Distressed borrowers will lose their homes. – So what? That’s what apartments and starter condos were made for. Trust me, these people aren’t going to end up on the streets. They will just have a SAVE and be RESPONSIBLE with their money like the millions of homeowners before them who had to put 20% down and take on an affordable fixed mortgage payment.
If the FEDs can’t even get a grip on the economy, what makes politicians think they can do any better? Is someone going to bail me out because my BX stock is down 30? I didn’t think so.
I think the REO price on this property is still out of touch w/real purchasing power. My mother just went to a foreclosure sale 2 days ago in Pomona, and she said the site was packed w/30 or 40 buyers. There was a man, who might have been a representative of some special group, who was out bidding everyone for decent properties in the Arcadia area. If the demand for foreclosure properties in SGV is this strong, is it safe to assume that even with the increase of foreclosure and NOD filings, it will take some time (maybe 09′ or 10′ or never, as many real estate agents want us to believe) b/4 prices drop closer to the buyer’s income?
Since I deal closely in real estate investments, I can tell you that there are many “professionals” out there who continue to be optimistic regarding our housing market. These people who say Arcadia won’t be hit as hard are the same folks who told me that Irvine was IMMUNE to the housing crisis because Asian wealth and a stellar school district will keep prices afloat.
Ok, they were right about rich Chinese immigrants and the schools. Unfortunately, that isn’t preventing Irvine housing prices from crashing with the rest of Orange County. Heck, Irvine Housing Blog celebrated this past Cinco de Mayo by profiling a $500,000 loss on one property.
But as you mentioned, I do think that we have 2-3 more years of declining values before homes become affordable again. We’re already 5 months into 2008 and I doubt the influx of Summer inventory will help prices any.
The great accelerator of home price declines is going to be the CC cancel, lower limit, and/or doubling of your interest rate notice that is going to go out in late summer.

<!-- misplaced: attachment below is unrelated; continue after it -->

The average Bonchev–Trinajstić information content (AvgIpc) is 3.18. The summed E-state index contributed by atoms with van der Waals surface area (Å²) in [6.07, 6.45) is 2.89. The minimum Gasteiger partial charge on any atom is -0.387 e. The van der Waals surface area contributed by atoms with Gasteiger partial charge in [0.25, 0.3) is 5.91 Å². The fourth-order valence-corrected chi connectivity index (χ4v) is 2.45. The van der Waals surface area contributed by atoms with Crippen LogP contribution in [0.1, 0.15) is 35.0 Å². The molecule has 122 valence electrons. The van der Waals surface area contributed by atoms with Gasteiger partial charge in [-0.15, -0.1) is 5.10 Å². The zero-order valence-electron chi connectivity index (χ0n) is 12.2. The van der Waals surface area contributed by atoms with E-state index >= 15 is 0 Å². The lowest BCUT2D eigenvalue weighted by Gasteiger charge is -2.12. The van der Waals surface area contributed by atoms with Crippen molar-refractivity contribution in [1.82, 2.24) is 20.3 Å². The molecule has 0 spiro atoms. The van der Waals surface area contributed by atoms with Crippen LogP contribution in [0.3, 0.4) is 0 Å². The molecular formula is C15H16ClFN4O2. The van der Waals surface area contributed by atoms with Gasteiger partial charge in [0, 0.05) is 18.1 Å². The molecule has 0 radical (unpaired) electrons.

Do some article search on the amount of CC debt is out there and how much it is increasing qtr over qtr? and if you think that this isn’t going to happen, take a look at how fast the debt settlement and bankruptcy industry is growing.
With no more refinancing, and no more home equity lines, people have moved to using their CC’s, when this is cut off…. say goodnight grace.
The only question is when, which can be taken both ways… why hasn’t it already happened… or when is it going to happen… after the election… and while this may seem a little squeaky… once this cat is out of the bag… the economy will screech to a halt… and the negative backlash will terminate any chance of John McCain getting in office….or it could be that the banks are so overwhelmed with the scale of this crisis, they have no idea what they are doing…
I actually think the later is most realistic…. I think that this is the largest economic crisis they have ever seen, and things are happening so fast, that they are… just trying to keep up
I’m with you. This isn’t your typical “doom and gloom” prediction. The U.S. right now is in uncharted territories.
Quote and articles like this will be the norm for the next 2 years:
“Of homeowners nationwide who purchased when U.S. home values peaked in 2006, one out of every two (51.6%) now owes more on their mortgage than their home is currently worth.”
From: Your house is so underwater you need a submarine to get in the front door.
I am with you…. a lot of my friends that are I consider somewhat financially savvy…. feel like they are dreaming or having a bad dream.
One of them has tired of being bullish, and states, “things are so fundamentally out there, it is hard to look at the data and not see the worst”
but how bad are things going to get…. no one knows… but if I was a betting man (Las Vegas is seeing a down turn)… I would say severe…
just found this blog today! great info here and much appreciated 🙂 Actually me and my father just went by this property today. He was pretty excited about it ( the insides of the house need major touch up, kitchen, backyard, windows and floors ). However he’s always been one to spend the time into redesigning a house. We actually live in arcadia already, and I’m about at the age where i should be home shopping. To be honest, i also thought it was a pretty big property for the price, with the right home improvements it could be nice. However, seeing this post got me doubting ( thank god i grew up in the age of web 2.0 and blogs 🙂 ). It’s my first experience with home purchase so all this information is really still new to me. Anyway, going to think some more now about this one now….
PS i’m actually planning to buy this property for investment then possibly rent it out… (I enjoy living at home. 😛 )